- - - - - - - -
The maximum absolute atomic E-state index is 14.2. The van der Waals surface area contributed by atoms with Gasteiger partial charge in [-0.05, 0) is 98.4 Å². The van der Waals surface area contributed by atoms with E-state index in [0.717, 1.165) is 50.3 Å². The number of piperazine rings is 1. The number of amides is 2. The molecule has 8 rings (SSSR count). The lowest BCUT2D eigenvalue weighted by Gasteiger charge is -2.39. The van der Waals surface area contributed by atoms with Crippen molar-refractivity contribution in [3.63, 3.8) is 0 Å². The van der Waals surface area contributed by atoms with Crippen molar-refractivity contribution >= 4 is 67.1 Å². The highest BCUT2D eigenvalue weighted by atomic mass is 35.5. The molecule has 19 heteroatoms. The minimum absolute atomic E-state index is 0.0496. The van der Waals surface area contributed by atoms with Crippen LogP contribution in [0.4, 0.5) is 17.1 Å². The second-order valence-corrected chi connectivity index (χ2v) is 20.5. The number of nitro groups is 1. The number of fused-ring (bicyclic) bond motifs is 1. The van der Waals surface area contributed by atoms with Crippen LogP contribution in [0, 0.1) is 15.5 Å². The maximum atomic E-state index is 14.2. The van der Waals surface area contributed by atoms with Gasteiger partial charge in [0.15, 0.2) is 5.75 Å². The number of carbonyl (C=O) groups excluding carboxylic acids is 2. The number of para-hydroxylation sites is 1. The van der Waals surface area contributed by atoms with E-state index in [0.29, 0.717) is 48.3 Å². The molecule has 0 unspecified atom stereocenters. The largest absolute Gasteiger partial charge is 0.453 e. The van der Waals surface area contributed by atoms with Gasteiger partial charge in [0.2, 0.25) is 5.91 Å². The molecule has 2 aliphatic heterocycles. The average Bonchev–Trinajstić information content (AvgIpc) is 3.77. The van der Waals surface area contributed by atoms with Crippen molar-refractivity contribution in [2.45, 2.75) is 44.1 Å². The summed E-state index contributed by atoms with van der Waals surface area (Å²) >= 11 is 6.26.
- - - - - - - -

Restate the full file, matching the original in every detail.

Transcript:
The maximum absolute atomic E-state index is 14.2. The van der Waals surface area contributed by atoms with Gasteiger partial charge in [-0.05, 0) is 98.4 Å². The van der Waals surface area contributed by atoms with E-state index in [0.717, 1.165) is 50.3 Å². The number of piperazine rings is 1. The number of amides is 2. The molecule has 8 rings (SSSR count). The lowest BCUT2D eigenvalue weighted by Gasteiger charge is -2.39. The van der Waals surface area contributed by atoms with Crippen molar-refractivity contribution in [3.63, 3.8) is 0 Å². The van der Waals surface area contributed by atoms with Crippen molar-refractivity contribution >= 4 is 67.1 Å². The highest BCUT2D eigenvalue weighted by atomic mass is 35.5. The molecule has 19 heteroatoms. The minimum absolute atomic E-state index is 0.0496. The van der Waals surface area contributed by atoms with Crippen LogP contribution in [0.4, 0.5) is 17.1 Å². The second-order valence-corrected chi connectivity index (χ2v) is 20.5. The number of nitro groups is 1. The number of fused-ring (bicyclic) bond motifs is 1. The van der Waals surface area contributed by atoms with Crippen LogP contribution in [0, 0.1) is 15.5 Å². The maximum atomic E-state index is 14.2. The van der Waals surface area contributed by atoms with Gasteiger partial charge in [0.15, 0.2) is 5.75 Å². The number of carbonyl (C=O) groups excluding carboxylic acids is 2. The number of para-hydroxylation sites is 1. The van der Waals surface area contributed by atoms with E-state index in [0.29, 0.717) is 48.3 Å². The molecule has 0 unspecified atom stereocenters. The largest absolute Gasteiger partial charge is 0.453 e. The van der Waals surface area contributed by atoms with Gasteiger partial charge in [0.2, 0.25) is 5.91 Å². The molecule has 2 aliphatic heterocycles. The average Bonchev–Trinajstić information content (AvgIpc) is 3.77. The van der Waals surface area contributed by atoms with Crippen molar-refractivity contribution in [2.45, 2.75) is 44.1 Å². The summed E-state index contributed by atoms with van der Waals surface area (Å²) >= 11 is 6.26.